Happiness is transient and fleeting but Richard Herring seems to have found it. He stands tall, wearing a veritable gaze of contentment, alongside wife and baby daughter in the promotional material for Happy Now? (below). The pursuit of happiness makes an interesting concept for this show; fury and incredulity seems to drive a lot of stand-up, and Richard Herring has been an outspoken, often controversial presence in the comedy world. Herring is clearly happy â€“ the stress of childbirth and not wooing Gemma Chan aside â€“ and Happy Now? is lacking in fire, save for a (quite brilliant) routine about Paul Daniels and inappropriate font choices, which provokes audible gasps from the Citizens Theatre on the day of the iconic magicianâ€™s death.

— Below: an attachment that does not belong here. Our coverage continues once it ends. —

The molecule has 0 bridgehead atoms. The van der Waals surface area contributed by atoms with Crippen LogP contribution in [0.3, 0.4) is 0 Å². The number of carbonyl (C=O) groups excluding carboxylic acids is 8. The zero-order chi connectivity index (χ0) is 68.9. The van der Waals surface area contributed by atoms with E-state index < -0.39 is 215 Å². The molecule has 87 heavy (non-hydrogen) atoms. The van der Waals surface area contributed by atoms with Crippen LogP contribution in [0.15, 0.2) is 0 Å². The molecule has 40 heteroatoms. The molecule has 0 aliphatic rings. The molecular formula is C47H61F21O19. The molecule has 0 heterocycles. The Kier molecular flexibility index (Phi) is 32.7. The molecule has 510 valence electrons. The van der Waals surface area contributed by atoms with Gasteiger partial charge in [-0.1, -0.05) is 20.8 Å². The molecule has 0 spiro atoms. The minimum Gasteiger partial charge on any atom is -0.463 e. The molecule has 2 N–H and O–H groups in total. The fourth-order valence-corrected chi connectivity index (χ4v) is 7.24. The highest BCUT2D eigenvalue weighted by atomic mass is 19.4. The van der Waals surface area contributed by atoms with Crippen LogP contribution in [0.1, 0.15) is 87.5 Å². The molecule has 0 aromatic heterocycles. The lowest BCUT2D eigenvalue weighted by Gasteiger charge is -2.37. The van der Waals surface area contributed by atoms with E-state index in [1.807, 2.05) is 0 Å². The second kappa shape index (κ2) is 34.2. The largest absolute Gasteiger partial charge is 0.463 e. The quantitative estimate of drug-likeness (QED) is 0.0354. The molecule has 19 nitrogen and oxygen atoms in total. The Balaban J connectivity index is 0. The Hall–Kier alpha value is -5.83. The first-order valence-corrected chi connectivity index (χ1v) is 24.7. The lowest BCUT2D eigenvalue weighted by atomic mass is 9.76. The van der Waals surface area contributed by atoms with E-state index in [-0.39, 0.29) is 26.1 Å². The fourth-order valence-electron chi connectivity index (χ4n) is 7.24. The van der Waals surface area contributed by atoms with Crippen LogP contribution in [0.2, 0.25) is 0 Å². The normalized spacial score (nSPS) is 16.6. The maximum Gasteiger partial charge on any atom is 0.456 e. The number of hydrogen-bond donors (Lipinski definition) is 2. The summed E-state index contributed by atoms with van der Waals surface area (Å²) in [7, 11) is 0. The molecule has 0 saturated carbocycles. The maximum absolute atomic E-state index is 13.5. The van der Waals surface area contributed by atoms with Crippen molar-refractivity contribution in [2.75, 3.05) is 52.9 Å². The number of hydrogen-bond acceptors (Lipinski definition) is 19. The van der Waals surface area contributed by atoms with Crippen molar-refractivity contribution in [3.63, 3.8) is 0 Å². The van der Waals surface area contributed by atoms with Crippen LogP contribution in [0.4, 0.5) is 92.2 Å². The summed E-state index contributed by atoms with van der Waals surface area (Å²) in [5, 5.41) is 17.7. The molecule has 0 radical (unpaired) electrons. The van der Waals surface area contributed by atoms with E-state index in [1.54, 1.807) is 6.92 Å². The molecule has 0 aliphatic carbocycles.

On the flipside, it is a very touching hour, a disarming performance full of love, with Herringâ€™s contemplation of his daughterâ€™s laugh and surreal sense of humour a highlight. Itâ€™s an enjoyable show, and Herring â€“ despite poking fun at Stewart Lee, and his other â€œmore famousâ€ peers â€“ seems genuinely content with his chosen profession, stating that being on stage is where he feels most comfortable and acknowledging that being a â€˜mid-levelâ€™ comedian has its perks. Heâ€™s a guy who plays snooker against himself, commentates on it and releases it as a podcast â€“ howâ€™s that for creative licence? Paradise seems alright.